Speaker Nancy Pelosi is actually reminding “President” Biden what his job is. On Tuesday, Pelosi sent a reminder to Biden to address the nation at a joint session of Congress.
“Nearly 100 days ago, when you took the oath of office, you pledged in a spirit of great hope that ‘Help Is On The Way,'” she wrote. “Now, because of your historic and transformative leadership, Help Is Here!”
“In that spirit, I am writing to invite you to address a Joint Session of Congress on Wednesday, April 28, to share your vision for addressing the challenges and opportunities of this historic moment,” Pelosi wrote.
The annual address to Congress by a president has been informally called the “State of the Union Address” since 1942. In 1947, it began to be formally called the State of the Union Address, as the official House of Representatives website points out. The language is taken from Article II, Section 3, Clause 1 of the U.S. Constitution, which states, The President “shall from time to time give to the Congress Information of the State of the Union, and recommend to their Consideration such measures as he shall judge necessary and expedient.”
The House of Representatives does not consider the first address to a joint session of Congress to be a “State of the Union Address.” However, Biden is the tardiest first-term president to give an address to a Joint Session of Congress since Carter skipped his in 1977.
The first addresses to a Joint Session of Congress by presidential term since 1981:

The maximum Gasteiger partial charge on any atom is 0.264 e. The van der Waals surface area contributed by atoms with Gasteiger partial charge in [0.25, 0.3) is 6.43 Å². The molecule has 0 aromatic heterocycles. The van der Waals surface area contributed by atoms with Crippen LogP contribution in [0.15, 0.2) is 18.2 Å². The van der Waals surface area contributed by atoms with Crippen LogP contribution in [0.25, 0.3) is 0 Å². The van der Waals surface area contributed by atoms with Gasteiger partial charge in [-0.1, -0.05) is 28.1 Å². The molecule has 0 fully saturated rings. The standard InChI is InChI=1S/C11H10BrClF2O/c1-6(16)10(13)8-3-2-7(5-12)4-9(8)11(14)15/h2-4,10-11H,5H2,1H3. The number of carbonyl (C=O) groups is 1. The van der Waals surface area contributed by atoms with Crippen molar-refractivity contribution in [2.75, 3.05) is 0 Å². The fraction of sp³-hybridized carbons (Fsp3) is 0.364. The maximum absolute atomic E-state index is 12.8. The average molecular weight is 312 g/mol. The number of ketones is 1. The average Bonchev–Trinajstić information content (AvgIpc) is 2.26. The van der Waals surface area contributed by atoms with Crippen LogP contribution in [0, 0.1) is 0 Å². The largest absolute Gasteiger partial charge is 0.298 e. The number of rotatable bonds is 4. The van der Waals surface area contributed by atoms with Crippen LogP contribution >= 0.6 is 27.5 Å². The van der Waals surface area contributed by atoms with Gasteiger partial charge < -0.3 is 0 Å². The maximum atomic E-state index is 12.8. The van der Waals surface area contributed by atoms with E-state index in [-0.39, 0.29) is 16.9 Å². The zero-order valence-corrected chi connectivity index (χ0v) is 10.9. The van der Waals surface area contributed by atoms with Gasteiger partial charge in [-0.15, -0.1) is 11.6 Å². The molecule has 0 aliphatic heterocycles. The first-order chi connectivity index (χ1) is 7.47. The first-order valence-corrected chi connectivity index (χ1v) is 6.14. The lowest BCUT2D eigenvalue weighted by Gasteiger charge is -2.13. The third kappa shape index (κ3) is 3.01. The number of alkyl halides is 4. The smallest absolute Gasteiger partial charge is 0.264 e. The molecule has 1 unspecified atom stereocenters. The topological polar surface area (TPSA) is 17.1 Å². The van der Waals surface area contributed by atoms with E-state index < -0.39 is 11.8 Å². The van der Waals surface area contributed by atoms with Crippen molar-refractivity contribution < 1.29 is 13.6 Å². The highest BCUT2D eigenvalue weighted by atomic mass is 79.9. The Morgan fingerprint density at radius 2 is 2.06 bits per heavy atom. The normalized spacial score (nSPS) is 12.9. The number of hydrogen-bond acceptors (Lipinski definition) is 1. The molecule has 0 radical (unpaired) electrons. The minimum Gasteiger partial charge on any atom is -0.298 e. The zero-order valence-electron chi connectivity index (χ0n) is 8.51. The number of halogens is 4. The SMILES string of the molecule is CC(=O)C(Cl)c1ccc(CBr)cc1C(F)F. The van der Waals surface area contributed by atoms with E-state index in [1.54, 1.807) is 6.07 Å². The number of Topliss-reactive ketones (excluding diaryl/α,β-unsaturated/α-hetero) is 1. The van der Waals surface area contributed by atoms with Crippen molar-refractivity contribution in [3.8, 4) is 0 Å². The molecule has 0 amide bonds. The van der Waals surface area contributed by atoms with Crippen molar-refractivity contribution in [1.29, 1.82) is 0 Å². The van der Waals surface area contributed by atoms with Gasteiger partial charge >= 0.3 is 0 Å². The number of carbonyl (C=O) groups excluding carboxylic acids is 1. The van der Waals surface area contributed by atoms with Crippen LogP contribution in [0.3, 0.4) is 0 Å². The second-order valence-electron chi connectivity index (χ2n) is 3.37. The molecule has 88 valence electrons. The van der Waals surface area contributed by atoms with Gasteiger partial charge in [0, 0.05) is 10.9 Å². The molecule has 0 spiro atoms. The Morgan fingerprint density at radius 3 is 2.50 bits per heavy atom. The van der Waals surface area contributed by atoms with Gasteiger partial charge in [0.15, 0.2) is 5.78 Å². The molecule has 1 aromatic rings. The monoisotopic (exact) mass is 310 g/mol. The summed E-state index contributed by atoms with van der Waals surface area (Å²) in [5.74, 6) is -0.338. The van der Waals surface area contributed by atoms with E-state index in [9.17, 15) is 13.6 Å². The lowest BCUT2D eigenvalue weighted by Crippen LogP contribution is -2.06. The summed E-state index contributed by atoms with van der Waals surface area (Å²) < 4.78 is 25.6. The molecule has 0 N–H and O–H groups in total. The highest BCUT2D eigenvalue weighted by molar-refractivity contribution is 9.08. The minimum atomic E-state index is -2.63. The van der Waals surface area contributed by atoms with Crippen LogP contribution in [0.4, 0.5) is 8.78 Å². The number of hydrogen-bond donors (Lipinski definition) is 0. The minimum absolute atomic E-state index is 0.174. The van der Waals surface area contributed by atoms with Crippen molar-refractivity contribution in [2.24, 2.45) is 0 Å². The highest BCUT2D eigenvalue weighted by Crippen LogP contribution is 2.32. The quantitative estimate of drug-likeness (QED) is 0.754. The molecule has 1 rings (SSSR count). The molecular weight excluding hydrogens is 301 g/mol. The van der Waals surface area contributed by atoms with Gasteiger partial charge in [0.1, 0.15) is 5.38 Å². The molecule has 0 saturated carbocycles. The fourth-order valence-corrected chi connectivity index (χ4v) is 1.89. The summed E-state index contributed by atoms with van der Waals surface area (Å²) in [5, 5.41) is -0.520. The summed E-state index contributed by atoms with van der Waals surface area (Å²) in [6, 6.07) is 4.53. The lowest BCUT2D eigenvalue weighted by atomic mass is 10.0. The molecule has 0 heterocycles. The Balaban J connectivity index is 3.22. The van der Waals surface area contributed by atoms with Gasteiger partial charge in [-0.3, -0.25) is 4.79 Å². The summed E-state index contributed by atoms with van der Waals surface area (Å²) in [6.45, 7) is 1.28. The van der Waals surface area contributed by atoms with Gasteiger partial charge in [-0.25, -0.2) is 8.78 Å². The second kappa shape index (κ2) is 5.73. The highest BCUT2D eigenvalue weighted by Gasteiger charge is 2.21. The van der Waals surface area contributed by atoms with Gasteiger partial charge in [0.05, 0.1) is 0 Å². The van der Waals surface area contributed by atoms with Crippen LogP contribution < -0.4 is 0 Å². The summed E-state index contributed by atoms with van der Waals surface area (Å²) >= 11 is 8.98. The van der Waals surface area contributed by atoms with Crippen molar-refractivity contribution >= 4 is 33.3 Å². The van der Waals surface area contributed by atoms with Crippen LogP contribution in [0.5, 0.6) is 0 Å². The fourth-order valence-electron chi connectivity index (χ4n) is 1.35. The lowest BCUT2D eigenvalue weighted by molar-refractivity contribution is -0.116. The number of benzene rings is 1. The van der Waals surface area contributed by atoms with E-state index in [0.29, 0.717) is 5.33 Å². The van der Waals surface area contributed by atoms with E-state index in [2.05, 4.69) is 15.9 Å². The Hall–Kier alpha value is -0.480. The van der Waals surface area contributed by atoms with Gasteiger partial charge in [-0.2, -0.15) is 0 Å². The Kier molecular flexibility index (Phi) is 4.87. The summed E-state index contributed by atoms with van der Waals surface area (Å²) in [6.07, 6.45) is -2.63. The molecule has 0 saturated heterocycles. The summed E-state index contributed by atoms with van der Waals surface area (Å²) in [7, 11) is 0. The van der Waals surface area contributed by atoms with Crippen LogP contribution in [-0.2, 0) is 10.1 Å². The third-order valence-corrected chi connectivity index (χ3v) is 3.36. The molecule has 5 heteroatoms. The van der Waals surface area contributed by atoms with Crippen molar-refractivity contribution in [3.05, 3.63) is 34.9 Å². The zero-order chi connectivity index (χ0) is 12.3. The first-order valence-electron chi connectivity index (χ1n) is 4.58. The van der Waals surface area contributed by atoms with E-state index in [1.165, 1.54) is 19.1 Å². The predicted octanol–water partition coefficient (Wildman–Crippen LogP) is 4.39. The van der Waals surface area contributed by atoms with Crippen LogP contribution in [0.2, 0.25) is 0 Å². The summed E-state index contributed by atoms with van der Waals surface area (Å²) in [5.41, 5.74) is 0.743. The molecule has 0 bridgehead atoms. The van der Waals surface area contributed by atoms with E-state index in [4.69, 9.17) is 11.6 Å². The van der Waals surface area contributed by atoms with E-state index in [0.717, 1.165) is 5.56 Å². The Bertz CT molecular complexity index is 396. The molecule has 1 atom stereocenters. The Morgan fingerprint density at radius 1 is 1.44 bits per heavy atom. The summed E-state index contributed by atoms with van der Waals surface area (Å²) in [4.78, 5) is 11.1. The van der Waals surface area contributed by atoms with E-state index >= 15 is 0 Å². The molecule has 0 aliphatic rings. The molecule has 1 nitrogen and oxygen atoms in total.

- President Ronald Reagan (first term): February 18, 1981
- President Ronald Reagan (second term): February 06, 1985
- President George H.W. Bush: February 09, 1989
- President Bill Clinton (first term): February 17, 1993
- President Bill Clinton (second term): February 04, 1997
- President George W. Bush (first term): February 27, 2001
- President George W. Bush (second term): February 02, 2005
- President Barack Obama (first term): February 24, 2009
- President Barack Obama (second term): February 12, 2013
- President Donald Trump (first term): February 28, 2017
Biden readily accepted Speaker Pelosi’s invitation to address the nation, which would come 99 days. The first 100 days of an administration is generally referred to as a “honeymoon period.”
“The President has accepted the invitation of the Speaker of the House to address a Joint Session of Congress on April 28, the night before his 100th day in office,” a White House official said Tuesday evening.
In February, the Biden administration canceled a planned Joint Session of Congress due to unspecificed “intelligence that some militia groups that attacked the Capitol on Jan. 6 have threatened to ‘blow up’ the complex when President Biden delivers a joint address to Congress,” the Hill reported. No such attacks, fortunately, ever materialized.
President Joe Biden gave his first press briefing in over two months in office on March 25. Biden called on reporters that were put onto a list for him, read scripted answers from handheld notes, and the press conference was widely panned.
Donald Trump reacted to what he saw from his presidential successor Joe Biden in an interview with Laura Ingraham.
“Nobody’s seen anything like it,” Trump said. “You know it. You know it better than anybody. You cover it so well. It’s very sad to watch, actually.”
Biden’s address to Congress in two weeks is sure to be every bit as interesting, as well as the reaction of former President Donald Trump.
OPINION: This article contains commentary which reflects the author's opinion.